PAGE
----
Monday, May 4, 2009

It's not that he doesn't support Israel, it's just that he doesn't know how

First Hilary Clinton and now Rahm Emanuel. Both have now said that thwarting Iran hinges on solving the Israel-Palestinian conflict. Clinton said it a few weeks ago, and Emanuel said it to a group of AIPAC donors yesterday. This is very much at odds with reality, which essentially says the opposite thing: the biggest obstacle to the conflict is Iran.

The Obama administration has been firing on all cylinders with the pitch that the two are interdependent. Their claim is that the best way Israel can confront Iran is with Arab support, which they will only get so long as they push hard for a two-state solution. There are significant problems with this position, however.

To begin with, the timeline does not support this approach. For a viable Palestinian state, among many issues (see the reoccurring Conflict 101 series of posts), a stable, functioning, and respected set of Palestinian institutions must be operational and a stable and respected international Palestinian economy must be present along with a education system that teaches coexistence. Because of this, the goal a Palestinian state is, realistically, much further off than a denuclearized Iran – to wait for a peace agreement would mean a nuclear Iran.

The Obama line of reasoning continues the preposterous notion that the conflict is political and geographical. To say that a land-for-peace deal would ensure long-term stability is a misrepresentation of the conflict. The land-for-peace notion assumes an Arab acceptance of Israeli legitimacy, which so far only two Arab countries have formally acquiesced to. For two parties to enter into negotiation, a tacit understanding must be that both sides accept the existence of the other. This cannot simply be skimmed over.

The Arab countries who oppose a nuclear Iran (all but three, including Iran) do not view that issue as one related to Israel in the same way the President does. Israel is considered a nuclear state, the only such state in the Levant, yet no Arab country safe Iran plus two is making the claim that a nuclear Arab state is needed to neutralize this Israeli advantage. Rather, they fear a nuclear Iran as a significant destabilizing force in the region. The Arabs understand that a nuclear Iran threatens their safety and they know Israel’s existence does not. The Obama administration has not realized this.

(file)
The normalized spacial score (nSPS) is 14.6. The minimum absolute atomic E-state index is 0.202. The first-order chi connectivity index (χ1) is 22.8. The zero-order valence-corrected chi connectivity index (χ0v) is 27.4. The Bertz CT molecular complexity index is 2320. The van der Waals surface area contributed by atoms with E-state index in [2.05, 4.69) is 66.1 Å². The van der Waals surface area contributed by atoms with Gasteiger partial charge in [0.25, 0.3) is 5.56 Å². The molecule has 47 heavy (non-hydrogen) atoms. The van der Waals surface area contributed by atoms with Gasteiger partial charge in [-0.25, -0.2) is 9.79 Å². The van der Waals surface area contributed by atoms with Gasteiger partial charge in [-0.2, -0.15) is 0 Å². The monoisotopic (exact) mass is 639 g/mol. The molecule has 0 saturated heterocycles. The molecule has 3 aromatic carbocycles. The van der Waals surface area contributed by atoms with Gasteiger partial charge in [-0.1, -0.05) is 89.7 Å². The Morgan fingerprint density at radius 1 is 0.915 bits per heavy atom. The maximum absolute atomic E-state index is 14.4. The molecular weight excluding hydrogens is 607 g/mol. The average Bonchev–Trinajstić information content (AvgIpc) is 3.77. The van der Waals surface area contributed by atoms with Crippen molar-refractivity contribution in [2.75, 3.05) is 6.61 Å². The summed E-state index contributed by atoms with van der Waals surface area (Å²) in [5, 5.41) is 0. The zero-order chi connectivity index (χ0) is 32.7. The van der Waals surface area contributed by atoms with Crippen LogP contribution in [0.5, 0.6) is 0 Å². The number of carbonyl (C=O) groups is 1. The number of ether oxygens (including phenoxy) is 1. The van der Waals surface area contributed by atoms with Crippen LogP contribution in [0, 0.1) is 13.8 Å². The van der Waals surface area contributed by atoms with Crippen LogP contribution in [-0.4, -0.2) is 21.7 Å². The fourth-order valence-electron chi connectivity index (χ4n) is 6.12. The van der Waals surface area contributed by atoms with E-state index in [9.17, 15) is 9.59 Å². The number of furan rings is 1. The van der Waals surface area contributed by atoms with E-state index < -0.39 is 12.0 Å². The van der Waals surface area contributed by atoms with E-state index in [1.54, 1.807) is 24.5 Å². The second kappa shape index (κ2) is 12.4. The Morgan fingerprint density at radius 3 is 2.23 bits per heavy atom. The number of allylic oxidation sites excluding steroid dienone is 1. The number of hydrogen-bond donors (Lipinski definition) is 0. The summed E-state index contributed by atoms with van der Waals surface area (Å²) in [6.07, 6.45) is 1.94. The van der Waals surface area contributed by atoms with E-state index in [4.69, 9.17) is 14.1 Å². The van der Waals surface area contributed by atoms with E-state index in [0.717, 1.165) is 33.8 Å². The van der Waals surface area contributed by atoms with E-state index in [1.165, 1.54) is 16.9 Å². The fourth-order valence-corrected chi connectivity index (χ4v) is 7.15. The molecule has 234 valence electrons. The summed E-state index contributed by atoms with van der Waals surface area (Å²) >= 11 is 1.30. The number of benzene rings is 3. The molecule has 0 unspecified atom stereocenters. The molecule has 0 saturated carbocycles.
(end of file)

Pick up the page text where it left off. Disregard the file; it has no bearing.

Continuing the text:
In fact, the Obama position is so wrong here that the chances of these Arab states ending their support for a two-state solution only increase with a nuclear Iran. A nuclear Iran completely redistributes the balance of power in the Middle East. Tenuous US allies such as Turkey and the UAE, both of whom support a two-state solution, are expected to reorient themselves with Iran should Iran become a nuclear power (we are already seeing the beginnings of this in the increasing economic ties with Iran from Arab states including Turkey and the UAE).

The big obstacle to peace is not the settlements, it is not the “occupation”, it is Iran. Since Iran sponsors Hezbollah in the east, Hamas in the south, and Syria in the north (all of whom reject Israel’s right to exist and seek its destruction), the key to peace is to declaw Iran. A peace agreement between Israel and the Palestinians does not affect the mission of Hezbollah or Hamas nor Iran's ability to support them, and does nothing to challenge either’s abilities to attack Israel. Therefore, a peace agreement with the Palestinians does nothing to address the source of violence against Israel. Israel’s role in the Palestinian territories can be ended much easier once Iran is neutered because there is much less risk of Iranian weapons and supplies being used against Israel.

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